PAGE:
So, lack of adequate training and understanding of the technology’s benefits are two key reasons for underutilization. The final reason we will explore – and a major problem across industries – is that many businesses aren’t aware of the need for thorough, systematic and ongoing follow-up with users after the technology goes live. The follow-through process not only uncovers and resolves underutilization issues related to training and employee understanding; it can also pinpoint other issues including cases where a user or department remains resistant to change regardless of a business’ best efforts.

Follow-through Is Key

We’ve talked about the value of follow-through after going live in addressing utilization issues, but what should that effort encompass? It should be a collaborative effort between a business and its technology provider. Specifics may vary but at LTi we can recommend some general parameters.

The designated system “owner” and/or project team for your business should schedule regular status check-ins with system users for 60 to 90 days after going live. These check-ins will help ensure employees are taking advantage of the system efficiencies that are designed and configured for their use – and are less tempted to fall back on old processes.

Your technology provider should also be in close touch for 60 to 90 days after the go-live date to provide continuity as your business settles into the new system. Through routine calls and contacts, your dedicated Account Manager can help you determine if systems and processes are working as expected, and key performance indicators (KPIs) established for the project are being met or exceeded. They can also discuss if there are any needs for additional training, education and/or software, and whether there are upcoming business initiatives requiring the technology provider’s help. One question your Account Manager will ask is whether your regular check-ins with users show employees understand the system, data and processes.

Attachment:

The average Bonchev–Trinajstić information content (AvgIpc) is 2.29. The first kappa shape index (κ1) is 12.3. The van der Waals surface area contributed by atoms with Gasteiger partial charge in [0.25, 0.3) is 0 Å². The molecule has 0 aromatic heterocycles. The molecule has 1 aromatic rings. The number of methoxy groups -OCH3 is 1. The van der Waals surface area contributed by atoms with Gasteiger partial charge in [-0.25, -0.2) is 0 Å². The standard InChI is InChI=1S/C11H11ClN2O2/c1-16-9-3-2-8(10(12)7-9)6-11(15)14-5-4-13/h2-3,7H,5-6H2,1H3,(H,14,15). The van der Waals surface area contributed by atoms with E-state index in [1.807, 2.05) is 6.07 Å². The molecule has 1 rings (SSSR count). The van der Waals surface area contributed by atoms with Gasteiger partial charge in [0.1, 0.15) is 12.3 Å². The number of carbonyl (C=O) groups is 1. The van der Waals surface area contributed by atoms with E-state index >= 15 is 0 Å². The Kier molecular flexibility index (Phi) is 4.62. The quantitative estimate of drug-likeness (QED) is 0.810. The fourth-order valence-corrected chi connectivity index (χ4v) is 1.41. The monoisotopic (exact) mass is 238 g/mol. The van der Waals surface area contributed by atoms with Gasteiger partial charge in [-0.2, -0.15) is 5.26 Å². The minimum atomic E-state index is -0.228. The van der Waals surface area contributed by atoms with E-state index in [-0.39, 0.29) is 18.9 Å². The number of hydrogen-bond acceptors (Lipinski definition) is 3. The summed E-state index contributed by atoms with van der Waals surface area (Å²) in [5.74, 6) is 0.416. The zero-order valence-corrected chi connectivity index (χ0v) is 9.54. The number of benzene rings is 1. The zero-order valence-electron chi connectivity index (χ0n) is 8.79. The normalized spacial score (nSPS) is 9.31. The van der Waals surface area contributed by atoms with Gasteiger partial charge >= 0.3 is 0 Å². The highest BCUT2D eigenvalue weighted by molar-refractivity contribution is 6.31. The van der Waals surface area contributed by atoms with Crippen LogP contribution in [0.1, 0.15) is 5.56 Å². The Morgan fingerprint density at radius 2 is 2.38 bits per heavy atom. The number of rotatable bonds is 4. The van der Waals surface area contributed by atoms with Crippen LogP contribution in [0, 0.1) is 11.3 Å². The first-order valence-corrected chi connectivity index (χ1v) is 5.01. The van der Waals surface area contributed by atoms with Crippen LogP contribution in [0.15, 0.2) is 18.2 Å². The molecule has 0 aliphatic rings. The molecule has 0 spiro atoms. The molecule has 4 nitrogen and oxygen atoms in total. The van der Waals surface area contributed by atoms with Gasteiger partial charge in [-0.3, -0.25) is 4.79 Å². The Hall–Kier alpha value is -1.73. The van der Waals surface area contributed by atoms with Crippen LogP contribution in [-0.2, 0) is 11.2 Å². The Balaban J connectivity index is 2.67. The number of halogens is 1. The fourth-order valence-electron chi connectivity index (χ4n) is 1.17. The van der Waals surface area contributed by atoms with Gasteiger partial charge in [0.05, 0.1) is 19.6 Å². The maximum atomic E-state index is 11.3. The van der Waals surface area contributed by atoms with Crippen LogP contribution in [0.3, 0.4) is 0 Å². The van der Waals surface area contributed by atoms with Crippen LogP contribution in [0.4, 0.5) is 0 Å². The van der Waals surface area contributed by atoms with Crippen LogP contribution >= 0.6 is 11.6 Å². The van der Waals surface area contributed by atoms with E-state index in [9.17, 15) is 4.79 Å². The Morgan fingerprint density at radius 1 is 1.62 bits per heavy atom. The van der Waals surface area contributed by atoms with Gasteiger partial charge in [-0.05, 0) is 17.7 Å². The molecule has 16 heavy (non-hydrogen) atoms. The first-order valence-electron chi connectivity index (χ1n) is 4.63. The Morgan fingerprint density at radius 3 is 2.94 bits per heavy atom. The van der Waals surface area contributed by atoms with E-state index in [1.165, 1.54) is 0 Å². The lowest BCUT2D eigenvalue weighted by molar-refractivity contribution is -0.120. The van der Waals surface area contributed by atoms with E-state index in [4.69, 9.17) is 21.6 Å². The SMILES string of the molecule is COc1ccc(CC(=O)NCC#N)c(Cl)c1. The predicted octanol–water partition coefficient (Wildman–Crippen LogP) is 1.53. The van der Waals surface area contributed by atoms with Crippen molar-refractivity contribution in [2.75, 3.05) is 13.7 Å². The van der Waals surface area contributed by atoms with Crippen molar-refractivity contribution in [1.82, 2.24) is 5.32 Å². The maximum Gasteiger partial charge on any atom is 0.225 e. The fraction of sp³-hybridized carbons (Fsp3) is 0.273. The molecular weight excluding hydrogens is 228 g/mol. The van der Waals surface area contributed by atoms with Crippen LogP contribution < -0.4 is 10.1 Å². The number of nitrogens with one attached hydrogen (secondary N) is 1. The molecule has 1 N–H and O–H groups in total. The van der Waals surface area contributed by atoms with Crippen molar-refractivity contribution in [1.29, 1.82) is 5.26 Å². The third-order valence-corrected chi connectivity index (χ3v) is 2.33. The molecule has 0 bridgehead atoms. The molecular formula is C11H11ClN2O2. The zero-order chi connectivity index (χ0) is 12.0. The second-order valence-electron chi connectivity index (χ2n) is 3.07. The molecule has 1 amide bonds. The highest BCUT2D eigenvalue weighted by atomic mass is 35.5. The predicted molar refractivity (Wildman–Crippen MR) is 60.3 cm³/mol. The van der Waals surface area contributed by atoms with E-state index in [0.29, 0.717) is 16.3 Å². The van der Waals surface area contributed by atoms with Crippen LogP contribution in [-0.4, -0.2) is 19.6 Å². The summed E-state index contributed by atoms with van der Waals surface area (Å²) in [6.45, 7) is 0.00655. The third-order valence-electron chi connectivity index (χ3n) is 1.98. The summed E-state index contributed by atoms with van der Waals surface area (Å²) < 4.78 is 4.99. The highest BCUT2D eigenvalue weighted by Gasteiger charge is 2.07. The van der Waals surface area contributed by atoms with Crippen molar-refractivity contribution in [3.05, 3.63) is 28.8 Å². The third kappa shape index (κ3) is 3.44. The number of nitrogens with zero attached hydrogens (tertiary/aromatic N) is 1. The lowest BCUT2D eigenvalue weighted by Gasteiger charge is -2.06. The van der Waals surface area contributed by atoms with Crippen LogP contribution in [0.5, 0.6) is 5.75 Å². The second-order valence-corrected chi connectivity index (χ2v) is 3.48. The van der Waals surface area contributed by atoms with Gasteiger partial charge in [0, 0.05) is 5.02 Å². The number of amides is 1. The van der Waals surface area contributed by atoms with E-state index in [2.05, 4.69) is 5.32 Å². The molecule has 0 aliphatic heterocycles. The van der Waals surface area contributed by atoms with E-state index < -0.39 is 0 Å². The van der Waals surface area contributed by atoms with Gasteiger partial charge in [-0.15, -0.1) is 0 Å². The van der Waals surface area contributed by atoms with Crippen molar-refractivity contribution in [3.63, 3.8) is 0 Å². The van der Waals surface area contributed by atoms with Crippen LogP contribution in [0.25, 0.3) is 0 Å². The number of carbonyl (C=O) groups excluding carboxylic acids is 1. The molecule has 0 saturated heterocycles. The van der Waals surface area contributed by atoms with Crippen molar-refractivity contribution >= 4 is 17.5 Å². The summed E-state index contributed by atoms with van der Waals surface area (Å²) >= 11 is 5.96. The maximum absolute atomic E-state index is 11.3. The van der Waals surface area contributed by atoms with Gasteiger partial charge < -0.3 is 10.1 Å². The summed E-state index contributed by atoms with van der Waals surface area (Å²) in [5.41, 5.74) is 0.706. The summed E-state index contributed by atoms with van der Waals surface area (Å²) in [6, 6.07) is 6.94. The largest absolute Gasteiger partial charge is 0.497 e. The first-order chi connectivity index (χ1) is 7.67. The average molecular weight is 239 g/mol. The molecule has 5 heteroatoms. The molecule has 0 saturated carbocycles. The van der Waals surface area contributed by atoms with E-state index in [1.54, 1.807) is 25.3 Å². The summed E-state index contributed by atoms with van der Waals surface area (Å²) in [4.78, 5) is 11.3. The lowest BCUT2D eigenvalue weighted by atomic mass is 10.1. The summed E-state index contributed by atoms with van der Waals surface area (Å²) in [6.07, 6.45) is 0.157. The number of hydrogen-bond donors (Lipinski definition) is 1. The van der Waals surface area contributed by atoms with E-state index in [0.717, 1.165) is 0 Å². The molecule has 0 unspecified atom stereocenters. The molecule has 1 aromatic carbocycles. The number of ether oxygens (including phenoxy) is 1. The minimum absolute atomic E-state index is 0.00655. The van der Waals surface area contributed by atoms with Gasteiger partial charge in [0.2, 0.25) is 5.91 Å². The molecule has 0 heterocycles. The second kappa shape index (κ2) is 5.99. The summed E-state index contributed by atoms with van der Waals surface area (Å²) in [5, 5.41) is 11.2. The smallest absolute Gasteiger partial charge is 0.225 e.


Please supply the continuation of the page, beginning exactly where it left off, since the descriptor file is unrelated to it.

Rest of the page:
Six to nine months after the new technology goes live, a business and its technology provider should schedule another “check-in” to see how things are going and how the system is being utilized. This is a suitable time to tweak system configuration and fine-tune processes, if needed. It also provides opportunities for additional training.

Keep Monitoring

Monitoring utilization after going live is critical for realizing the full value of a company’s technology investment as it can uncover and correct issues that may be hampering productivity. For best results, utilization monitoring should begin immediately after going live, involve regular contacts with system users and the company’s technology provider for 60 to 90 days after, and include another major check-in during the six- to nine-month timeframe. From there, equipment finance companies are wise to continue periodic utilization monitoring and have a plan in place for training and educating new employees on the system.

Van Wrenn, CLFP
Director of Client Services | LTi Technology Solutions
Van Wrenn is Director of Client Services for LTi Technology Solutions, which provides a complete end-to-end lifecycle leasing and loan finance platform for equipment finance companies, captives, small ticket, middle market and independent banks throughout the U.S., UK and Canada. He can be reached at
Comments From Our Members

You must be an Equipment Finance Advisor member to post comments. Login or Join Now.